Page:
Swire, the Asian conglomerate and owner of Cathay Pacific, reported a drop in profit for 2016 as retail sales in Hong Kong fell and intense competition dented demand for its airlines’ services.
Underlying profit, which adjusts for changes in valuation of investment properties, fell 69 per cent to HK$3.06bn. That was less than half a median estimate of HK$6.28bn from economists compiled by Bloomberg.
Reported net profit for 2016 dropped 28 per cent from the previous year to HK$9.64bn ($1.24bn).
Revenue for the company, which operates businesses ranging from soft drink bottling and distribution to airlines, rose to HK$62.38bn, up 2 per cent on 2015.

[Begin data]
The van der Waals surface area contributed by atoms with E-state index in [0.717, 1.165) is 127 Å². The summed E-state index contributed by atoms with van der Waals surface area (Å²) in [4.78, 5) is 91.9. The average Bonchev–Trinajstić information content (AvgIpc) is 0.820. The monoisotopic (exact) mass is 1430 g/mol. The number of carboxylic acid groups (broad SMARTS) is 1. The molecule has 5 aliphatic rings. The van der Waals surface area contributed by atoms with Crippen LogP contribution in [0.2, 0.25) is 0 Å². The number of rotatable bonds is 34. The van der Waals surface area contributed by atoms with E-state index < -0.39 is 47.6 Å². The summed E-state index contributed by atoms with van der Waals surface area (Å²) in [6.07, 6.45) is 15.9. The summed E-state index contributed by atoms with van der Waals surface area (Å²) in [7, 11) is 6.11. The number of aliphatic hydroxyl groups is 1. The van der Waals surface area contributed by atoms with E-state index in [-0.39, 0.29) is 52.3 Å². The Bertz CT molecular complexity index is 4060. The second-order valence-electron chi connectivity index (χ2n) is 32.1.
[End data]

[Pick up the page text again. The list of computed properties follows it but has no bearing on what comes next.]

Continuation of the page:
Swire subsidiary Cathay Pacific reported its first loss since 2008 on Wednesday as the Hong Kong carrier saw increased competition from Chinese airlines and fewer premium class passengers.
The conglomerate’s property division was its largest contributor to underlying profit during the period, holding at near-2015 levels even as gross rental income fell in Hong Kong on lower retail income from reduced retail sales in the territory.
Swire said it expects office rents to be resilient in Hong Kong but forecast demand from retailers dependent on tourist dollars in the city would remain weak.
John Slosar, Swire chairman said:
The difficult market conditions faced by some of our businesses have led them to take measures to improve efficiency, to reduce costs where possible and to focus on core operations. This should serve us well in the longer term when market conditions improve.